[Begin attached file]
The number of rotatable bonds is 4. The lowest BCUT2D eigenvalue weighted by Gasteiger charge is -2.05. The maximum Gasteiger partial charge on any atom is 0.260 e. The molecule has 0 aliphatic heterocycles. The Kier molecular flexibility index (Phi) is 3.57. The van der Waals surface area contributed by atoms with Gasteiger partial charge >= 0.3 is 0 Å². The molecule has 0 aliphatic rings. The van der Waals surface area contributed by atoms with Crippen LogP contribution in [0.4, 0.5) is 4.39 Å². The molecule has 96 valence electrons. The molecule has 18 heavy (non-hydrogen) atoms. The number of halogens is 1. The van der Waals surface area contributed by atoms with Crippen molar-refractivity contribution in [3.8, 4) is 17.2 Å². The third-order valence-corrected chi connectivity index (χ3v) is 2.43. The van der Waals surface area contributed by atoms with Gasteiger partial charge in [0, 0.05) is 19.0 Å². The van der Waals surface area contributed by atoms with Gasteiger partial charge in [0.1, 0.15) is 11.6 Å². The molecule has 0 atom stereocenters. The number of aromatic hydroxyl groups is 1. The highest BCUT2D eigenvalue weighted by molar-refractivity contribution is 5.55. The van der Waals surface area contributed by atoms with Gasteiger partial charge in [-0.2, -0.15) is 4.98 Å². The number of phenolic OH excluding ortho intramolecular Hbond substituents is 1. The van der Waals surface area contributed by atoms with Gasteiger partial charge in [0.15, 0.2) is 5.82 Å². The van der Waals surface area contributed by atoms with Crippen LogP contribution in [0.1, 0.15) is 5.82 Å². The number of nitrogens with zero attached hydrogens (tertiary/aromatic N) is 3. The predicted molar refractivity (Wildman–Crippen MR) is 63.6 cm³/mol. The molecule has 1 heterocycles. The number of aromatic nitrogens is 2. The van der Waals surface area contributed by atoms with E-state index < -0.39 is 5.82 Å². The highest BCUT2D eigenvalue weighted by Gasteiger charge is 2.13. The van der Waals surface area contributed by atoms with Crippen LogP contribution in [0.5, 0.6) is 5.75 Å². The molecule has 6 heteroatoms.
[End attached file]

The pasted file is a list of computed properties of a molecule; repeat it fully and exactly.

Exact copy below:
The number of rotatable bonds is 4. The lowest BCUT2D eigenvalue weighted by Gasteiger charge is -2.05. The maximum Gasteiger partial charge on any atom is 0.260 e. The molecule has 0 aliphatic heterocycles. The Kier molecular flexibility index (Phi) is 3.57. The van der Waals surface area contributed by atoms with Gasteiger partial charge >= 0.3 is 0 Å². The molecule has 0 aliphatic rings. The van der Waals surface area contributed by atoms with Crippen LogP contribution in [0.4, 0.5) is 4.39 Å². The molecule has 96 valence electrons. The molecule has 18 heavy (non-hydrogen) atoms. The number of halogens is 1. The van der Waals surface area contributed by atoms with Crippen molar-refractivity contribution in [3.8, 4) is 17.2 Å². The third-order valence-corrected chi connectivity index (χ3v) is 2.43. The van der Waals surface area contributed by atoms with Gasteiger partial charge in [0, 0.05) is 19.0 Å². The van der Waals surface area contributed by atoms with Gasteiger partial charge in [0.1, 0.15) is 11.6 Å². The molecule has 0 atom stereocenters. The number of aromatic hydroxyl groups is 1. The highest BCUT2D eigenvalue weighted by molar-refractivity contribution is 5.55. The van der Waals surface area contributed by atoms with Gasteiger partial charge in [-0.2, -0.15) is 4.98 Å². The number of phenolic OH excluding ortho intramolecular Hbond substituents is 1. The van der Waals surface area contributed by atoms with Gasteiger partial charge in [0.15, 0.2) is 5.82 Å². The van der Waals surface area contributed by atoms with Crippen LogP contribution in [0.1, 0.15) is 5.82 Å². The number of nitrogens with zero attached hydrogens (tertiary/aromatic N) is 3. The predicted molar refractivity (Wildman–Crippen MR) is 63.6 cm³/mol. The molecule has 1 heterocycles. The number of aromatic nitrogens is 2. The van der Waals surface area contributed by atoms with E-state index < -0.39 is 5.82 Å². The highest BCUT2D eigenvalue weighted by Gasteiger charge is 2.13. The van der Waals surface area contributed by atoms with Crippen LogP contribution in [0.5, 0.6) is 5.75 Å². The molecule has 6 heteroatoms.